A Crash Course In Phase Cancellation


One of the greatest threats to any recording session is phase cancellation. It’s a sneaky result that you end up with when you’re not careful with microphone placement, and can even turn up AFTER you’ve tracked everything if you’re not careful when editing your tracks.

If you’re not familiar with phase cancellation, it’s a relatively simple problem:

Any instrument that’s being picked up by more than one microphone is going to have varying distances to reach each mic. For example, it’ll take a sound twice as long to reach a microphone that’s 4 feet away from the source, as it would take for it to reach a microphone 2 feet away.

While everything is almost always going to be slightly out of phase with each other, there’s an acceptable limit that can be reached where the two mics are further out of sync than they are in sync. What I mean is that the waveform captured by one microphone is shifted closer to 180 degrees out of phase from the other, resulting in phase cancellation.

So what does this sound like to the end user?

In solo: not a thing. When a track is soloed, phase cancellation cannot happen. There is ONE audio source with no interference from another. Your soloed sound will sound natural and accurate.

But when you’re summing everything together and listening as a whole, phase cancellation sounds like weak, thin audio. Your snare drum can almost disappear from your mix if the snare mic isn’t in phase with the overheads. Guitars can be washed out if you mic the cab with two microphones if they are too far out of phase.

Luckily, there are a few easy ways to fix phase cancellation before it gets out of hand:

Option 1: The Mic

If you’re content with your soloed sounds but you’re having problems with phase cancellation, starting at the source is the way to go. Many microphones have a polarity switch, which effectively reverses the polarity knocking your phase 180 degrees back into sync with the other microphone.

Keep in mind – you’ll only need to flip the switch on one of the mics or you’ll end up in the same scenario. In a situation like the snare/overhead scenario we just talked about, the snare mic would be my first choice since it wouldn’t affect my overheads and their phase with each other or the rest of the kit. It’s always a good idea to recheck your phase each time a polarity switch is flipped.

If flipping the phase doesn’t work out for you, your mics might be at an awkward point where they’re out of phase, but not enough for the polarity switch to make much of a difference. In these situations, you’ll want to consider your mic placement, moving it if necessary.

Option 2: The Placement

Choosing mic placement can be a long and tedious process to really nail the tone you’re after, so I can completely understand hesitation about moving the mics. There are actually major records that have been released where two guitar mics were left intentionally out of phase because it helped the engineer achieve the sound they were after.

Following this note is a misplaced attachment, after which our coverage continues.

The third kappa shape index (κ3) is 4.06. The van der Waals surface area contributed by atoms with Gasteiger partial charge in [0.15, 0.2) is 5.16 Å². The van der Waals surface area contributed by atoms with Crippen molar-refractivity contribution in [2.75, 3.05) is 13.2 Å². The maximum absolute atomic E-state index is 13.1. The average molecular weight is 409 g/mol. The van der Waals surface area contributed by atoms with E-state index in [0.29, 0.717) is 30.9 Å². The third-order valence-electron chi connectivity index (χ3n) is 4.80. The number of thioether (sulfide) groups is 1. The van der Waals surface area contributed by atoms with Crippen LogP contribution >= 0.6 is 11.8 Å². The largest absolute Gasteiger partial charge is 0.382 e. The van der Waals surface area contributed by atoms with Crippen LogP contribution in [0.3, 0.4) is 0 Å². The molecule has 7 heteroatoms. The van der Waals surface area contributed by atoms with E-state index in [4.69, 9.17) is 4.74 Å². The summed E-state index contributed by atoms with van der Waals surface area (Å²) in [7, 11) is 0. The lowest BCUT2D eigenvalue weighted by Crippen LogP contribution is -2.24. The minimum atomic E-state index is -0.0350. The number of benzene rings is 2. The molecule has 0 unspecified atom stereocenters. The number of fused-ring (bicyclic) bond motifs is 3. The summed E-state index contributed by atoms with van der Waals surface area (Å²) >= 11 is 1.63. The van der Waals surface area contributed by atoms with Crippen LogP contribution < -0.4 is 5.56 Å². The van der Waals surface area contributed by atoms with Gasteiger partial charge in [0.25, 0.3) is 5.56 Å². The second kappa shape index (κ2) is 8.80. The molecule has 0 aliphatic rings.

If your out-of-phase sound works for you, don’t change a thing. But if you’re losing something to the phase you want to get back and your polarity switch isn’t doing anything for you, consider trying some of these techniques instead.

  •      On drums, try an XY overhead pattern instead of a spaced pair.
  •      On acoustic guitar, make sure both mics are an equal distance from the guitar.
  •      On a close-mic’d speaker cabinet, try to match the distance from the grille cloth to the capsule of the microphones (not just the front of the mic).

Still not getting the sound you want? Then it’s time for Option 3.

Option 3: Fix It In The Box

Your DAW is a great tool for cleaning up the audio, and as a tracking engineer this is sometimes your only option when you need to clean up your phase cancellation issues. If you’re always recording the two mics at the same time, it can actually be a pretty easy fix.

What you’ll need to do at this point is zoom VERY far into your track to the point where the waveforms become apparent. What you’ll see on the two tracks once they’re side by side is that they match almost identically with one being offset from the other. At this level of granularity, you can actually see the phase issues based on the alignment.

Using your nudge setting, you can select the track you want to move (usually the same as the one you tried changing polarity on in Option 1) and nudge it forward or backward until the waveforms align and reinforce each other.

Just like after Option 1, you’ll want to make sure that changing the phase of the track didn’t affect its relationship with any other tracks. Getting something in phase with one thing can easily knock it out of phase with several others, which is why the in-the-box approach should be saved for a last resort. There may not be time to re-record if you find the issues are too large AFTER the session has ended.

On To The Mix

Once tracking is done, the engineer who tracked should be double-checking their work before sending it off to the mixer. If you’re mixing your own session, you get to carry on through the process either way. While some drum edits are left for the mixer, phase issues are rarely one of them.

Instead, the mixer should be evaluating things like the isolation between drums and their transients to make sure they cut through the mix. All of their decisions depend on having good, clean, in-phase source material to work with. The only time they should have to worry about phase is when they’re using spatial wideners, which can cause their own cancellation issues if they’re not mono compatible.

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